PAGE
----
We’re sharing the above information with readers of this site because of an email from s reader; thank you, JV.
” Here is a situation that is about to take place for seniors. Next week the Social Security direct deposits come out. Hundreds of single and coupled seniors month after month go to the bank and get some cash to have at the house; many of them have a few hundred dollars to be able to grocery shop, get meds, get gas, go out to eat and many of them at this point have little or no cash left from March …
“SO prepare to understand that this large group of people WILL be going out to the bank to replenish their funds and many go into the bank meaning the spread of this deadly virus will jump greatly.”
Also, be aware: There are so many Social Security scammers and spammers operating in this coronavirus pandemic enviroment. Heed this message from the Social Security Administration, click on the link below:
What should I do if I get a call claiming there’s a problem with my Social Security number or account?
Older people are at higher risk for more serious complications from COVID-19. COVID-19 is a new disease and we are learning more about it every day.
The World Health Organization (WHO) is publishing guidance, recommendations and advice to health authorities and individuals on a regular basis.
Here are links to some of the key materials that relate to older people.
Infection Prevention and Control (IPC) guidance for long-term care facilities in the context of COVID-19
Clinical management of severe acute respiratory infection when novel coronavirus (nCoV) infection is suspected
With older Americans at higher risk for social isolation, science may have a treatment
ILLUSTRATIONS BY MAKOTO FUNATSU
by Lynn Darling
“Genomics Researcher Steve Cole had never really thought much about loneliness and the pain it causes until he looked into a molecular microscope at a small sample of white blood cells. What he saw there changed his life.
“The sample was one of several that had been taken from a handful of very lonely men and women, and Cole’s observations were startling: In each of the samples, the blood cells appeared to be in a state of high alert, responding the way they would to a bacterial infection. It was as though the subjects were under mortal assault by a disease — the disease of loneliness.
“But even more surprising to Cole, a professor of medicine, psychiatry and biobehavioral sciences at the UCLA School of Medicine, was the public reaction to the subsequent study he coauthored, when it was published in 2007.
“‘The impact at the societal level — it really kind of shocked me,’ he says.”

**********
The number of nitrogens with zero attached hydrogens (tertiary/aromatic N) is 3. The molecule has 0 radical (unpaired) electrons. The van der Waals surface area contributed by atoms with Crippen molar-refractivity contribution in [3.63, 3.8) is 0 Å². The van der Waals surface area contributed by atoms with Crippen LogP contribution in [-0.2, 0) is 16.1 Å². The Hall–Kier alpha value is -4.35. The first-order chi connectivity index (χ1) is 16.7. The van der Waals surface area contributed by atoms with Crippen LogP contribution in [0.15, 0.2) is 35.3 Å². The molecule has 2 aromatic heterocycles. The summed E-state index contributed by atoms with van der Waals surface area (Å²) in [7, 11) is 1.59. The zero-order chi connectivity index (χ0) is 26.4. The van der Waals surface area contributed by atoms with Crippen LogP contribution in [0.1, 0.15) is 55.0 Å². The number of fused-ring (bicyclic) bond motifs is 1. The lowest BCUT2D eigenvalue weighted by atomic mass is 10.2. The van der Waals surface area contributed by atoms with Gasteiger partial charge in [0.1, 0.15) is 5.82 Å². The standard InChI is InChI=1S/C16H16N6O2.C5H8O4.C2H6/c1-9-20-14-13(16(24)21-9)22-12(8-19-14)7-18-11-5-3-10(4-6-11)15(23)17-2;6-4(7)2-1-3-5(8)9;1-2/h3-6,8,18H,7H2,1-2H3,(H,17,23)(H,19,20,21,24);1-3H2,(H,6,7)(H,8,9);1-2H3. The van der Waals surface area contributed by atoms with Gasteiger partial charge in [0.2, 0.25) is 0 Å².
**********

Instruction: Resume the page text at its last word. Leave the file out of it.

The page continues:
On Tuesday, March 10, the U.S. House of Representatives passed the Supporting Older Americans Act of 2020, which reauthorizes the Older Americans Act for an additional five years (through 2024). The bill was previously passed by the Senate and now heads to the President for his signature.
The aim of Aging and Disability Resource Centers (ADRCs) is to create “one-stop shop” single entry points for information about the range of public and private long-term services and supports (LTSS) available to consumers. ADRCs may provide options counseling regarding public and private LTSS, and provide access to public programs such as Medicaid and Department of Veterans Affairs programs.
ADRCs may also provide discharge planning and care transition services to help individuals remain in their own homes after a hospitalization, rehabilitation, or
skilled nursing facility visit. There are over 500 ADRC sites nationwide, operating in 50 states, two territories, and the District of Columbia.
The Pennsylvania Link to Aging and Disability Resources is an Aging and Disability Resource Center.
“We need to take both social distancing and the ‘social recession’ it will cause seriously.”
by Ezra Klein
“Deborah Johnson Lanholm, 63, lives in Sicklerville, New Jersey. A retired nurse, she’s the primary caretaker for her older sister, Helen Palese, who lives with amyotrophic lateral sclerosis, or Lou Gehrig’s disease. ‘She’s nonverbal,’ Deborah says. ‘I do her speaking for her. So every other day, we do something together. We go to the movies. I take her to my crocheting group. We go out to dinner or the mall. But she’s with other people. All of that will have to stop because she’s too compromised.’
“And it won’t just stop for Helen. It’ll stop for Deborah, too. ‘I’ll have to change my routine because I have to care for her,’ Deborah says. ‘I won’t go out in crowds or be in places where I’ll be exposed.’